Good planning and communication is critical to your child’s successful transition from primary to secondary school.
On this page:
- Initial planning with the secondary school
- Start transition planning and prepare for the Year 6–7 review
- Transition planning meeting with both schools
- Planning to support your child for the big move
The move from primary to secondary school is a major transition for students. Your child’s primary school should play a key role in bringing together everyone involved in the transition: you, your child, staff from the primary and secondary school and other professionals (such as therapists) who can support your child and contribute to planning. The main forum for this work is your child’s primary school Student Support Group (SSG).
- Also see our Tip sheet and planner: primary to secondary school.
“We attend the final Student Support Group meeting at the primary school, where we meet the parent and obtain relevant past documentation, with the parent’s permission. We arrange a school visit for the student, where they are accompanied either by the integration aide from primary school or the parent. On orientation day one of our aides is with the student for the whole day. We have an occupational therapist who can look at the school and apply for any works.
We provide an information pack to the student, including a sample timetable, map of the school with specific areas highlighted, a copy of school rules and the first few pages of the diary. We spend time going over these with the student.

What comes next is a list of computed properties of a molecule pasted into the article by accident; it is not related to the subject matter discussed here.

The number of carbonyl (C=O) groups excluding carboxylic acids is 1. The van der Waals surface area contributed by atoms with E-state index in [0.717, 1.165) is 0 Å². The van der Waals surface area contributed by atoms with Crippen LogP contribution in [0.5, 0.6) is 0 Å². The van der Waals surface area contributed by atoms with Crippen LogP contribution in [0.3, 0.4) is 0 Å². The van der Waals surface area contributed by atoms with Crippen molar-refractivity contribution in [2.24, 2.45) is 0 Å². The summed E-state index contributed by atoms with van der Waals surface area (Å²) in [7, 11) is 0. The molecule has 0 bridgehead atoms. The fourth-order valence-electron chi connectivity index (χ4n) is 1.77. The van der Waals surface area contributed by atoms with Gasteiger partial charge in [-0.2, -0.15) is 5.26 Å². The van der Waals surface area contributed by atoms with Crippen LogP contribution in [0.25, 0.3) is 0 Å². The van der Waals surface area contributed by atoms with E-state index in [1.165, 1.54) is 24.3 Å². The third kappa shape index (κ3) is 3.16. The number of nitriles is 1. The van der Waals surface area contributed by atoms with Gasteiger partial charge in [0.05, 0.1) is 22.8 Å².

We also provide teachers with strategies to get the student started, and we develop a timetable of integration aide support. Every teacher contributes to the Individual Learning and Support Plan for students with additional needs (both funded and unfunded).
I run professional development for teachers about how to modify the curriculum, give them a booklet of examples of modified work and am available to assist them with curriculum modification. We keep progress journals for each student, which are updated twice a week. I keep in touch with parents regularly and act on any concern raised straight away.” Special Needs Co-ordinator at government mainstream secondary school
Initial planning with the secondary school
In the section Choosing a school are many tips for choosing the best available educational setting for your child. If you are applying for a government secondary school – mainstream or specialist – you need to use the official preference form, which will be given out by the primary school.
In many cases, the principal of your preferred secondary school can confirm whether your child will be offered a place well before official notification in term 3. It’s important to meet with the principal as early as possible to start planning your child’s supports, especially if building modifications are needed. Ideally this first meeting should happen in Term 1 of grade 6.
If your child is already on the Program for Students with Disabilities (PSD), they may need to undergo the Year 6–7 review (see below); this process is managed by the primary school.
If your child is not already on the PSD, the secondary school principal can advise whether your child might be eligible, either for the PSD in a government school, or its equivalent in an independent or Catholic school. It’s a good idea to learn about the application process before it begins, as the outcome will determine the level of funding that will be available to help the school support your child. New PSD applications are due in July of your child’s grade 6 year.
- Read more about funding application processes for the PSD and its equivalents in A guide to supports for students.
Even if your child is unlikely to be eligible for funding, its still important to meet with the principal early on, to start planning your child’s supports and how the school will adjust their programs to meet your child’s needs.